Want to switch carriers after your contract expires? Too bad. Your hunk of plastic is just a hunk of plastic - no service. Want to move your contacts off that phone to a new one on a new carrier? AT&T locks that out. Too bad for you. Want to move around without your GPS registering your every move to the same telco that wiretapped all your calls and read all your email the past decade? Too bad for you.

          The list goes on and on. This principle is why even the AT&T monopoly was forced you to let you own your phone in the 1980s, even before AT&T was "broken up" (it's reassembled itself since then).

          Just stop and think about it. If your car were like your phone, you couldn't use any mechanic, fill it with any gas, drive wherever or whenever you wanted. That would suck, and you'd know your freedom was crippled. Realize that your phone is even more personal and critical to your life.

          "When the going gets weird, the weird turn pro." - HST

          by DocGonzo on Fri Feb 01, 2013 at 05:22:16 AM PST

          [ Parent ]

          •  thank you (0+ / 0-)

            that helped to explain further why locking the phone is a problem.  Even what is mine and had nothing to do with patents or any company,  is not really mine.

            Of course,  the real answer is to make this theft of private informatoin  and anti-competitive behavior illegal.  But since the big companies own the legislature one man or the US Congress, we're going to be screwed.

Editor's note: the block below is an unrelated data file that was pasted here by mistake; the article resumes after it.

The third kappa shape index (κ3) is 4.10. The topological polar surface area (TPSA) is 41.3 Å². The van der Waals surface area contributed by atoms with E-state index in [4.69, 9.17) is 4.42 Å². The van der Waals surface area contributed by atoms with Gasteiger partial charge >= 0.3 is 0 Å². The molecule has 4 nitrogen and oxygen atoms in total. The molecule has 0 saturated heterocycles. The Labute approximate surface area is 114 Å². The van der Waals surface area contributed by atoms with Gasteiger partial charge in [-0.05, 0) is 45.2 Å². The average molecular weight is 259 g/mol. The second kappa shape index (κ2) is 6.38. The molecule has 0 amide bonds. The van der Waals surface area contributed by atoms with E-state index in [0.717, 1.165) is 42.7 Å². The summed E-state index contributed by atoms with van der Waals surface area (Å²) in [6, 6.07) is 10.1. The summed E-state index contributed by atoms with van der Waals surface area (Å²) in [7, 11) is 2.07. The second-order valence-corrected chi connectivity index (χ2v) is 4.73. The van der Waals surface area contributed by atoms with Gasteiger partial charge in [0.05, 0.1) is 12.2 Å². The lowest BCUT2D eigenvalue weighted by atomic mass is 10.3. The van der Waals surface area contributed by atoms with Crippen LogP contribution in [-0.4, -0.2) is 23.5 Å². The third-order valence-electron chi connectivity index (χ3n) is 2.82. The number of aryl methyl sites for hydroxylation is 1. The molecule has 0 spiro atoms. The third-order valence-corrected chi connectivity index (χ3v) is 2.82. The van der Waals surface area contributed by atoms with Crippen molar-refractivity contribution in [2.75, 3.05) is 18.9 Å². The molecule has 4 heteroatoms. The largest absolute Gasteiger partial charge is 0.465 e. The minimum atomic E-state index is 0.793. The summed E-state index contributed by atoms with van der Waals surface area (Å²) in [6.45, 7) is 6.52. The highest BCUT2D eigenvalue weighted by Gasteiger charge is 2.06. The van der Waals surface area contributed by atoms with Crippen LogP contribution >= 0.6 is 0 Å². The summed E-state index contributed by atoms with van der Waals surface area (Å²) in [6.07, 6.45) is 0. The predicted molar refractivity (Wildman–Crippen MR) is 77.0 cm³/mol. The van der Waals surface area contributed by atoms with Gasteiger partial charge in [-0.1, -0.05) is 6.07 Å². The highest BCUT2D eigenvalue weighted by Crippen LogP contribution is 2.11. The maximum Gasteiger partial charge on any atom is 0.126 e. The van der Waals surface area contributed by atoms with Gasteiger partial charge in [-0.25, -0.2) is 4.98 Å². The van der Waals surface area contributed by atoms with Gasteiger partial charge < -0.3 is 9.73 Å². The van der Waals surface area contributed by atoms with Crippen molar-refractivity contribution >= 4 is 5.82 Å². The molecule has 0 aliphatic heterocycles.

•  Perhaps you should note (0+ / 0-)

        This applies to phones, but not tablets or data cards for PCs.

        Strange law.

        What about my Daughter's future?

        by koNko on Fri Feb 01, 2013 at 06:30:42 AM PST

        [ Parent ]

    •  I was thinking about unlocking mine (3+ / 0-)
      Recommended by:
      DarkLadyNyara, qw3rty, Creosote

      so that I could get rid of all the crap they put on it that I don't want.

      I decided against doing it because I was afraid I might mess it up. But I paid a lot of money for the phone and I don't see any good reason why I shouldn't be able to delete applications that I don't want on it. Stuff like Facebook.

      We decided to move the center farther to the right by starting the whole debate from a far-right position to begin with. - Former House Majority Leader Tom DeLay

      by denise b on Fri Feb 01, 2013 at 12:47:59 AM PST